You’ve heard of King Tut, right?
He’s one of the most famous Egyptian pharaohs.
When his tomb was originally discovered, it was one of the only tombs that hadn’t been completely robbed.
Do you know why?
For one, it had a curse inscribed over the entrance – and no one wants to be cursed. But more importantly, it was unassuming. It was just a simple stone tomb without all the flash of gold and jewels that adorned other tombs.
Tut died suddenly at a young age, so his tomb was thrown together quickly. It lacked the size and extravagance of some other nearby tombs. Even the one directly adjacent to Tut’s is larger with a more obviously grand entrance.
Yet behind this seemingly simple exterior were riches that would entice any would be grave robbers. Yet it remained unopened for thousands of years.
Martial Arts, and even day to day life, is often like this.
We see the flashy and amazing feats that look so good on television or in the movies, but miss out on the treasures found inside the simple and unassuming. Some people look to become wildly successful competitors one day, but ignore the simple act of getting into the dojo daily.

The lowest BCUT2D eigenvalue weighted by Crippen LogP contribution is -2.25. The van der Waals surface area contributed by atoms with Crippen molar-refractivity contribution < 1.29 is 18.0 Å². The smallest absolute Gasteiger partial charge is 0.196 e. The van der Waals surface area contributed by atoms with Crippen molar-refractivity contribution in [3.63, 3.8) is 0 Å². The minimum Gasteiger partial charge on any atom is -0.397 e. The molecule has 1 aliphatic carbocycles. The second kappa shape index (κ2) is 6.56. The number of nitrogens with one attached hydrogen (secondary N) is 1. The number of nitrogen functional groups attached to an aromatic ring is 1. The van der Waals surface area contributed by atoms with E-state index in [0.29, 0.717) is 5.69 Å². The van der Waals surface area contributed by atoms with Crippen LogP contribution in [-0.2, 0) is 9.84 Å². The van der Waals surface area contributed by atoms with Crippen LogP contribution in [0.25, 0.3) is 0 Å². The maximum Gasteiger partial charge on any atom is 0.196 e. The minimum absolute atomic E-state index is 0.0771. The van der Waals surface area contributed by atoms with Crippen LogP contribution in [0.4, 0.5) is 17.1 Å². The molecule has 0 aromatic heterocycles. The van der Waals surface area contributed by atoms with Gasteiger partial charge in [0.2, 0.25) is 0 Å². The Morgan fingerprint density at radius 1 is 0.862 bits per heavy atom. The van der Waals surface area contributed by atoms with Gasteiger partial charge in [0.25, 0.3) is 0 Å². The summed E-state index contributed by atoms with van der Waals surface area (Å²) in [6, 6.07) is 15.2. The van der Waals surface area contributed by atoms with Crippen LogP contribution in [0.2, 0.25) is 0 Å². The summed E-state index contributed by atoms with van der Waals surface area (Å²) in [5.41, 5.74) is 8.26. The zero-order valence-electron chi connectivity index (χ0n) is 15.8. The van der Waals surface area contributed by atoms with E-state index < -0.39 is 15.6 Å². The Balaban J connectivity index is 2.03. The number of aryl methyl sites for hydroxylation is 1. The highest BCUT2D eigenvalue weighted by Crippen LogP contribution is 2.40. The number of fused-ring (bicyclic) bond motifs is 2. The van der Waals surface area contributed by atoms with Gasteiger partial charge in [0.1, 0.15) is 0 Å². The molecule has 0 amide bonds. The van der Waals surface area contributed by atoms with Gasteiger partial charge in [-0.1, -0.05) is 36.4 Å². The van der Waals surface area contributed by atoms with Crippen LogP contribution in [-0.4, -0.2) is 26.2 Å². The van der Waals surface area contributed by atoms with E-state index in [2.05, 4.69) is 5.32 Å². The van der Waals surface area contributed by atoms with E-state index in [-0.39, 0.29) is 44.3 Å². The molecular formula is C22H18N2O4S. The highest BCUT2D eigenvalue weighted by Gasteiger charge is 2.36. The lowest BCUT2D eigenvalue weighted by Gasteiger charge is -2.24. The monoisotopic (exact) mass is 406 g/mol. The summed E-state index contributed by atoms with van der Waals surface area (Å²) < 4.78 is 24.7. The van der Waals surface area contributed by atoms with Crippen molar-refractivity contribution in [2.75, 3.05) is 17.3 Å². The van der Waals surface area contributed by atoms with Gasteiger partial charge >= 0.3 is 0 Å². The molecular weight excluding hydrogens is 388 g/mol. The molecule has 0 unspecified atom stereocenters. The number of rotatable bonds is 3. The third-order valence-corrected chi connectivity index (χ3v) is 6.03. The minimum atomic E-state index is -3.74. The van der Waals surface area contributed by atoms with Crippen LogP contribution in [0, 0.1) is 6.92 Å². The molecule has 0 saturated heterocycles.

When it comes to techniques, people get almost hypnotized by the whirly twirly movements and high flying leaps and flips. When in reality they would be better served to focus on something a little more fundamental. They’re like the grave robbers looking for treasures in the wrong place.
And that’s one of the things we pride ourselves on at our dojo. Our classes may not be flashy or cool to watch, but they are undeniably effective. We teach “bread and butter” concepts for self defense that we know will work.
Whether it’s on the mats or off, be mindful of becoming too caught up in the flash. It’s the little things you do that make the flashy stuff work. In many cases, our treasure lies in the simple and mundane.